There are two sets of repetitive oil heads in the exhibition. One, the afore-mentioned pair depicting St. John the Evangelist and the other set, two heads of the St. Joseph in the 1583-86 Visitation in the Chiesa Nuova. Both pairs exhibit the same qualities, one version being more sketchy—similar to a pastel study—and the other, an almost exact mate but having a completely different feel, painted more firmly with deeper saturated colors. Bohn correctly observes that the Washington St. John the Evangelist and private collection St. Joseph are preparatory works made first before their respective mates, and further, these mates could have ultimately been intended for collectors, but still served a preparatory purpose. Mann and Bohn argue that the fact that some of these oils repeat pastel heads does not necessarily eliminate them from the preparatory process—they very well may have been yet further tweaks on the design. That clearly is the case with the pastel and oil studies of Nicodemus above. In the case of the repeated oil studies, I believe the visual evidence suggests that while one type is indeed the “study” preparatory for the figure’s head, that the second versions, in this case the private collection St. John and Hester Diamond’s St. Joseph are likely separated from their mates by time and intention and were copies of the preparatory oil studies. They were intended to be independent works of art for sale, created in response to a burgeoning demand for small works from Barocci’s hand.
By the 18th century, this taste stimulated by Barocci’s heads in oil and pastel was flourishing. Collectors in Rome like the papal Corsini family gathered series of pastel heads by Benedetto Luti (1666-1724), where visitors to Palazzo Corsini today can still see them (similar to an example, Head of St. John the Evangelist, 1712, which I acquired for the Philbrook Museum of Art, untouched in its original frame and glazing). This trend could also be found in Venice with the works of Rosalba Carriera and as far as St. Petersburg, where Russian czar Peter the Great had the Italian artist Pietro Rotari decorate one of his antechambers outside the throne room at Peterhof with an entire wall of bust-length heads in different modes. The Tiepolo too created these types of works—sketch-like finished paintings—which are exuberant and fluid. The example of Gian Lorenzo Bernini’s bozzetti is similar, in which his preparatory or informal studies in terracotta for sculpture became collectible by the 1660s, stimulated largely by the taste for which the artist himself was largely responsible, as Tomaso Montanari has argued.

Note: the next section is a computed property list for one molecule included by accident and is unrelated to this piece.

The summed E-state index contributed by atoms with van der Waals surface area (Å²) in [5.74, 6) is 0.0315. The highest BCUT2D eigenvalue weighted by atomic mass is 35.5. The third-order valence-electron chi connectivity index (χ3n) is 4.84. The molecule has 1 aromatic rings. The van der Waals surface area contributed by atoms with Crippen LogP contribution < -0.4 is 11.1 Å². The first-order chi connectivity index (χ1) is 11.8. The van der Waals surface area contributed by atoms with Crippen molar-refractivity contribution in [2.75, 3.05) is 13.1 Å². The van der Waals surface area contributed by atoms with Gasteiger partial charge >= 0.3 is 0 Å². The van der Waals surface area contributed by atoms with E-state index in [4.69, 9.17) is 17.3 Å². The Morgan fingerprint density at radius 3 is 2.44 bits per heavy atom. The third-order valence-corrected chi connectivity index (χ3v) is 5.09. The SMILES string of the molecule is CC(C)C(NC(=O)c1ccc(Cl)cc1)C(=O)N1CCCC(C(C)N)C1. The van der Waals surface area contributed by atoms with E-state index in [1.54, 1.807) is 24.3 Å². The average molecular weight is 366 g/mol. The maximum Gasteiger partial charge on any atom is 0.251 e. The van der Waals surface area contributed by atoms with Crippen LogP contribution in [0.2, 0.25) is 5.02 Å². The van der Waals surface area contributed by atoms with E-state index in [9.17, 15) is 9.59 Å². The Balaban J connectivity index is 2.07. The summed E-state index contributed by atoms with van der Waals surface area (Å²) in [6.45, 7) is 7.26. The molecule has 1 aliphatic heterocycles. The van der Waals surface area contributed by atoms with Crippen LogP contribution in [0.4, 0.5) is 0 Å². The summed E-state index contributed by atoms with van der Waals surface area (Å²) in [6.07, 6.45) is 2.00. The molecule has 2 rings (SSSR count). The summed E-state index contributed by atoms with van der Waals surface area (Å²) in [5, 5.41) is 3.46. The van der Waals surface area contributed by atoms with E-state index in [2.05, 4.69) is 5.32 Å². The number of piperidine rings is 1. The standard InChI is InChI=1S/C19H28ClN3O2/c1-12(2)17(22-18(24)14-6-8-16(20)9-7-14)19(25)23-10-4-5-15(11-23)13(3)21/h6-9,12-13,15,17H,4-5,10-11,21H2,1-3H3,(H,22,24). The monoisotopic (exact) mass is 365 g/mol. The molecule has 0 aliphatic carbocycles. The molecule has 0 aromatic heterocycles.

Efforts such as Barocci’s and Bernini’s paved the way for the modern taste for the oil study or sketch and the informal sculpture—the spontaneous, the authentic, the small and exquisite—exhibiting the veritable touch of the artist. This is not to be pedantic, but rather to reveal Barocci as a critical player in the development of a significant aspect of the art market in the modern era. Here is an artist who capitalizes on a type of preparatory work he himself developed which then takes on yet another function becoming something saleable. In this, it should be noted, Barocci follows Michelangelo, who raised the status of drawings to the level of independent works of art with his own highly finished presentation drawings (such as Il Sogno). This in turn created a market and led to the rise of the collecting of drawings in their own right in the 17th century.
The Visitation—the altarpiece that sent St. Philip Neri into ecstasy and influenced Peter Paul Rubens—was completed and installed in the Oratorian church Santa Maria in Vallicella, called the Chiesa Nuova—in 1586. One of Barocci’s most important paintings, it was represented in St. Louis only by preparatory works, while in London these are joined by the altarpiece itself. A highlight of the London installation is the ravishing head in oil of St. Elizabeth (Metropolitan Museum) seen in conjunction with the two renditions of St. Joseph discussed above.
The same cartoon used for the Visitation’s woman holding a chicken on the right—a charming quotidian detail—was used a little earlier for the profile of the Archangel Gabriel in the 1584 Annunciation painted for Barocci’s patron Duke Francesco II della Rovere. Despite the painting’s much damaged condition, the section devoted to the Annunciation is particularly rewarding as it charts the course of the preparation of the altarpiece to the painting itself, to finally the print the artist made and published of it thereafter. The drawings that prepared the altarpiece include the intriguing kneeling garzone study for the Virgin (that is, based on a studio assistant posing nude), which given his genitalia most decidedly confirms Barocci’s use of male models for female figures. Three of the greatest drawings in the exhibition are found here: a unique pastel compositional study from the Uffizi; the Windsor Castle pastel Head of the Virgin; and the study for the gesturing right hand of the Virgin from Berlin. This last quivers with life, Barocci in his typical manner drawing and redrawing the hand’s contours. Two of these sketches on the sheet are fully worked up, seeming to be actual flesh. Then towards the bottom of the drawing there is the charming study of the left hand whose finger holds its place in a prayer book. These repetitive studies of limbs and figures vibrate with intensity, attesting not only to his constant attempt to grasp true form but also to capture inner life.